Curved magnum shaders also release a lot of ink, but they do so in a more controlled way. So, when you are working around the edges, you would like to use this tool for better accuracy and more ink simultaneously. For fine shading, there are no better alternatives to curved magnum shaders.

Uses: Shading and color packing, black and grey, color realism.

5. Flat Shaders

Flat shaders have linearly arranged pins on the needle stick. They’re great for lining and can quickly transfer a lot of ink into the skin, allowing for a lot of shading.  Because of the shape and arrangement of the pins, these needles can distribute more ink across the skin. With only one stroke, you can create crisper, darker lines.

If you need a dark, black outline or perhaps some detailed shading, such as in mandala-style tattoos or geometric designs, flat shaders should be your weapon of choice. You can do color fills and shading with large flat shaders since they release a generous amount of ink in one sweep.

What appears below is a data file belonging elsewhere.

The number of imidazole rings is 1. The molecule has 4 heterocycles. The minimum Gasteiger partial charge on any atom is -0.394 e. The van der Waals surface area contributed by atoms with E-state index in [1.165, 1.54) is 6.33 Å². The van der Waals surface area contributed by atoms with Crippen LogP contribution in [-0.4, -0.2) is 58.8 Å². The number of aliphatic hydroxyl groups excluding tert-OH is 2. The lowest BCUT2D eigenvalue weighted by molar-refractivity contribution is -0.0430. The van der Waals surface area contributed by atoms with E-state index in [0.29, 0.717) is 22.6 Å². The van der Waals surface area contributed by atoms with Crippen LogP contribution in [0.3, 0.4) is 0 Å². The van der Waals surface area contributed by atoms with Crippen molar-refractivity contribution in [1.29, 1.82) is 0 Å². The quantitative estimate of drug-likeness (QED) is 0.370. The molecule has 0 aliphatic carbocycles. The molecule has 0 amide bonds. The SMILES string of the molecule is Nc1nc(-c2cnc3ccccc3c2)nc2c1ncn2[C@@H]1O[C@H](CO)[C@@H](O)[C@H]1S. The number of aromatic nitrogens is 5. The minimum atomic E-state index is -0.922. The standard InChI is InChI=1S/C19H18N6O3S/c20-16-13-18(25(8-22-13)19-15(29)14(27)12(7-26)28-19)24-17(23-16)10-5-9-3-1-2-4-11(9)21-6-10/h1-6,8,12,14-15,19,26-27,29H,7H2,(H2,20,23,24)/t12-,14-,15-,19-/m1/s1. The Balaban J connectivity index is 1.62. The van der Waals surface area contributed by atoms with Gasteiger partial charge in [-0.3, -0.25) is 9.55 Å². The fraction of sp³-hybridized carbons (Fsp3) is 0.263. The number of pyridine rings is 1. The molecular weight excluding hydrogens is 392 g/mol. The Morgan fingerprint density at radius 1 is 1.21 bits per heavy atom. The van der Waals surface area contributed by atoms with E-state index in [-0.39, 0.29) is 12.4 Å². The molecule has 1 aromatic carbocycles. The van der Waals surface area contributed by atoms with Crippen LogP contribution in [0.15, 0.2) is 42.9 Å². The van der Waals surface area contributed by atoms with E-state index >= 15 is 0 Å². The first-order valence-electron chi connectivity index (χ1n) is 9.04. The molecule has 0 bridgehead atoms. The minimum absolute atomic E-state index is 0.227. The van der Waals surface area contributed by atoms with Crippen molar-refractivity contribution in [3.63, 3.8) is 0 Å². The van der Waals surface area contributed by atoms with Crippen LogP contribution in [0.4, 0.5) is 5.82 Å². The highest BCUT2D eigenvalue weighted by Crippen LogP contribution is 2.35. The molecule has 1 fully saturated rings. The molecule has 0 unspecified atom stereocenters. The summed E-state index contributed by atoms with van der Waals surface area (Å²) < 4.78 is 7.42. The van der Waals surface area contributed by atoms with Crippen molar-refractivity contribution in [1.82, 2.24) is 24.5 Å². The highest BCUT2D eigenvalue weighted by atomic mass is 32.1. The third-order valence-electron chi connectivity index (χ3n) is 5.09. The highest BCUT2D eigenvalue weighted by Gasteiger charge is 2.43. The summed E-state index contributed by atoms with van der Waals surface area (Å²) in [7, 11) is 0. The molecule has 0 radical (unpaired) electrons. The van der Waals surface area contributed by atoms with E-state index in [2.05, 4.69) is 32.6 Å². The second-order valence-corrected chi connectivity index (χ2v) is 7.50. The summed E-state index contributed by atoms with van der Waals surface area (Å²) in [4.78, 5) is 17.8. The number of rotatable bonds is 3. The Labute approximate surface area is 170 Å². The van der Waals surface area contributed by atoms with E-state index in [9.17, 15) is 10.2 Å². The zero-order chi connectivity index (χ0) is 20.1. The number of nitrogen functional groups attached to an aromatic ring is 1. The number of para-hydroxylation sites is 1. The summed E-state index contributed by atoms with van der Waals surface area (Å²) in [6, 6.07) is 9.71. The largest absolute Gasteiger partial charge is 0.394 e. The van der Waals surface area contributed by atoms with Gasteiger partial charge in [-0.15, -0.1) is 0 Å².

Uses: A selection of line work, small shading and color packing, black and grey tattoos, color realism.

6. Double Stack Magnum Shaders

Double stack magnum shaders are somewhat of a bygone trend these days, but you can find use for these tools in certain scenarios. The spacing between the pins is minimal, so you can use this for complex coloring and shading.

In simple terms, you can use a double stack magnum shader if you want the services of a magnum shader but need the ink rollout to be more controlled.

Uses: Black and grey tattoos, color realism, shading, and color packing.

Additional Read:

A Detailed Breakdown Of Tattoo Needle Sizes